Don’t Take the Wrong Lessons from NYC’s Murder Drop

Heather Mac Donald, National Reveiw, December 28, 2017

Proactive policing still matters. Cop critics who assiduously ignored the 20 percent increase in the national homicide rate over the previous two years have suddenly become enthusiastic purveyors of crime statistics. Fueling their newfound interest in crime data is the announcement that the New York City homicide rate is at a near-60-year low. That homicide drop shows that proactive policing is irrelevant to crime levels, say these policing skeptics. {snip}

… New York City’s formerly high-crime neighborhoods have experienced a stunning degree of gentrification over the last 15 years, thanks to the proactive-policing-induced conquest of crime. It is that gentrification which is now helping fuel the ongoing crime drop. Urban hipsters are flocking to areas that once were the purview of drug dealers and pimps, trailing in their wake legitimate commerce and street life, which further attracts law-abiding activity and residents in a virtuous cycle of increasing public safety. The degree of demographic change is startling. In Brooklyn’s Bedford-Stuyvesant neighborhood, for example, the number of white residents rose 1,235 percent from 2000 to 2015, while the black population decreased by 17 percent, reports City Lab. In Bushwick, Brooklyn, the number of whites rose 610 percent over that same decade and a half; the black population was down 22 percent. Central Harlem’s white population rose 846 percent; the black share dropped 10 percent. In 2000, whites were about three-quarters of the black population in Brownsville-Ocean Hill; by 2015, there were twice as many whites as blacks. In 2000, whites were one-third of the black population in Crown Heights North and Prospect Heights; now they exceed the black population by 20,000. The Brooklyn Navy Yards has now been declared the next cool place to be by the tech industry. Business owners are moving their residences as well as their enterprises to the area.

This demographic transformation has enormous implications for crime. A black New Yorker is 50 times more likely to commit a shooting than a white New Yorker, according to perpetrator identifications provided to the police by witnesses to, and victims of, those shootings. Those victims are overwhelmingly minority themselves. When the racial balance of a neighborhood changes radically, given those crime disparities, its violent-crime rate will as well. {snip}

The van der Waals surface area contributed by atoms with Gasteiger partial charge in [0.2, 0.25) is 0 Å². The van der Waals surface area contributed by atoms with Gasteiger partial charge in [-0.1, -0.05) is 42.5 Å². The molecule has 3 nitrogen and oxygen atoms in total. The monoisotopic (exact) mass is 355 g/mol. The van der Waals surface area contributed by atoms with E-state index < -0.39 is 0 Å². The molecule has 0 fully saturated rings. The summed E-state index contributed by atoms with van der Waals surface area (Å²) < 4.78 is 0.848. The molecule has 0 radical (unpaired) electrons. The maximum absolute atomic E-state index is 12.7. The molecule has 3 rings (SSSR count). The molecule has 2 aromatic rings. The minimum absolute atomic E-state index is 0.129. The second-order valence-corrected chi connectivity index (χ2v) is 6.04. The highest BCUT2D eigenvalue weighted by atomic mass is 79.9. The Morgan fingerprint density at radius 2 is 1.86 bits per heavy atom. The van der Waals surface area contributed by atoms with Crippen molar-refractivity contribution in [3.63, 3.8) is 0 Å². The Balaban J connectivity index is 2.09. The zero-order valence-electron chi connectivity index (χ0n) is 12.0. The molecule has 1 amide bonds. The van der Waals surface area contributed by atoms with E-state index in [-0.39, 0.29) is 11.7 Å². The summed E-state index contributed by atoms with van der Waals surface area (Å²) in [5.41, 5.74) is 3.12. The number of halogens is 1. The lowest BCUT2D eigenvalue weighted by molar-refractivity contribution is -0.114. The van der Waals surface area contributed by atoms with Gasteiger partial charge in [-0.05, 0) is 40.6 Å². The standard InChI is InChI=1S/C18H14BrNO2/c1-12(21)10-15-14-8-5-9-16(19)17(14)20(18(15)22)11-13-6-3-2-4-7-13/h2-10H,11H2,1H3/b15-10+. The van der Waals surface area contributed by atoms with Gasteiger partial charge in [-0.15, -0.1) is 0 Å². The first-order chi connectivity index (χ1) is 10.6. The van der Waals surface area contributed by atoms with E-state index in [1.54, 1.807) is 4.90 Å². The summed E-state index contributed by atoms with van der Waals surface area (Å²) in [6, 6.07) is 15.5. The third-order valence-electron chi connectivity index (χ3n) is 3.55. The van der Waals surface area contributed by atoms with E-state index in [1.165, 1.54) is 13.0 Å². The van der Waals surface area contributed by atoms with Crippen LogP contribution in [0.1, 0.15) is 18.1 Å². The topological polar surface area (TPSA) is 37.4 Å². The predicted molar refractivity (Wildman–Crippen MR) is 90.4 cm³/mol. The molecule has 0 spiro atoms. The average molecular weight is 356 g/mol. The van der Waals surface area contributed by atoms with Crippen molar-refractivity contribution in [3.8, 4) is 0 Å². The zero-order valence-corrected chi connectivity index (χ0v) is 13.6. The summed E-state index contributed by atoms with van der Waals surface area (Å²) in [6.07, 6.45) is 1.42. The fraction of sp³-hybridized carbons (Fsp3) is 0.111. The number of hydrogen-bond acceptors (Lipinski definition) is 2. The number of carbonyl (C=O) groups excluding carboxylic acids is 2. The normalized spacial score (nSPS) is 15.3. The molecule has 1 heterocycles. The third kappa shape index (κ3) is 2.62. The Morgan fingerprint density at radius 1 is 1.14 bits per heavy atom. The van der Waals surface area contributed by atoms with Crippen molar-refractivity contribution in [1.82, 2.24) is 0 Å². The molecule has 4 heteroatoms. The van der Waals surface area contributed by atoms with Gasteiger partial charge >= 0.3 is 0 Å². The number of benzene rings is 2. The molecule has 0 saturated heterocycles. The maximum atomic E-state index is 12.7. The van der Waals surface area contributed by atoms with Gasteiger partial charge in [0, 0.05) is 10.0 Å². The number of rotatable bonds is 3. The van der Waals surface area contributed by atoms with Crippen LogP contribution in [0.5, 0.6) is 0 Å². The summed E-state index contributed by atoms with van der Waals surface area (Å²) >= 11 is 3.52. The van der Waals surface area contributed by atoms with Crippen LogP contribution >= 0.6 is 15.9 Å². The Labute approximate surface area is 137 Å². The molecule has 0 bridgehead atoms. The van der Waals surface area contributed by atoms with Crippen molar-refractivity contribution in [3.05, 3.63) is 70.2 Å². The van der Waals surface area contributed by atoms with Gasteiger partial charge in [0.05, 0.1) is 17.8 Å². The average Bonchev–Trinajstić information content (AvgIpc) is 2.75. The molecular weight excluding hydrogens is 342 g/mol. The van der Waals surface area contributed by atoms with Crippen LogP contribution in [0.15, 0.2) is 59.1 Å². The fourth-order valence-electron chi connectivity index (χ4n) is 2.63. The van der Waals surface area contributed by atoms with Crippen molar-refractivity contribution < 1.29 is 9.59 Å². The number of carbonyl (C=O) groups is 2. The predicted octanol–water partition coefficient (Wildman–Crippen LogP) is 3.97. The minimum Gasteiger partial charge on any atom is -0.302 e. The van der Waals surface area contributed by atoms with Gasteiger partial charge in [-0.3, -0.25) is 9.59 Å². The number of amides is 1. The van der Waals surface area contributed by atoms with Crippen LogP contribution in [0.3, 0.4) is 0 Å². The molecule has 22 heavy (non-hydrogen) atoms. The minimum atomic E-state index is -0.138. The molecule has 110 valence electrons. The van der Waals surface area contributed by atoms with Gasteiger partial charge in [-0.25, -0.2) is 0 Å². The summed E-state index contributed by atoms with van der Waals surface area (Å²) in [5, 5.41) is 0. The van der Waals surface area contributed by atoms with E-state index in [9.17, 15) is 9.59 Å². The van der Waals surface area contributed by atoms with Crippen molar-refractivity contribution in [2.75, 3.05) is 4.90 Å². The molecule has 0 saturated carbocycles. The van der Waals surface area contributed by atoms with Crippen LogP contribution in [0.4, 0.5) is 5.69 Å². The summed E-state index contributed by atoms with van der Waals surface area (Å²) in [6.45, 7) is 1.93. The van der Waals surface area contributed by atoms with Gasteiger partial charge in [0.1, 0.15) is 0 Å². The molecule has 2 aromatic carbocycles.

The high-crime areas of Baltimore and Chicago have not been gentrified. {snip}

The claim that proactive policing is a useless crime-fighting strategy ignores a recent report by the National Academy of Sciences. {snip} No other policing strategies assessed by the NAS team produced more powerful results. If, after two decades of proactive-policing enabled gentrification, New York has maintained its crime drop despite the drop in documented stops, that doesn’t mean that places like Chicago and Baltimore can do without such interventions. Stops in Chicago dropped 82 percent in 2016; there were 4,300 people shot there last year, overwhelmingly black, or one person every two hours.

In New York, however, informal social controls are now supplementing if not supplanting formal police control in formerly high-crime areas. That is the ideal world. An active police presence is a second-best solution to public safety; the best solution is family. The NYPD’s unwavering commitment to Compstat — the weekly crime-analysis meetings in which top brass grill precinct commanders about crime in their jurisdictions — has also kept crime under control, by imposing accountability on police leaders and focusing attention relentlessly on emerging crime patterns.

Libertarians and the anti-cop Left have also seized on this year’s 33 percent drop in gun murders of police officers to declare that there has been no war on cops. Tell that to officers in the streets who lived for three years under the pall of the ubiquitous false narrative that policing is systemically racist and that cops are engaged in an epidemic of racially biased police shootings of black men. Tell it to officers who encountered acute levels of hostility during the height of the Black Lives Matter movement, like the Chicago cop who said that he had never experienced so much hatred in his 19 years on the job. The war on cops was always predominantly a rhetorical one. But last year, at the height of the anti-cop frenzy, gun murders of officers rose 53 percent. Back then, the cop-haters assiduously ignored that increase. Now, however, they are trumpeting this year’s drop in gun murders.

It is too soon to know definitively if the animus toward officers has fallen and if any such fall is behind the welcome drop in officer slayings. {snip}

Equally important, the mainstream media have lost interest in their anti-cop narrative. They now lack an echo chamber in the White House, and focusing on Trump’s alleged misdeeds is an all-consuming activity. {snip}

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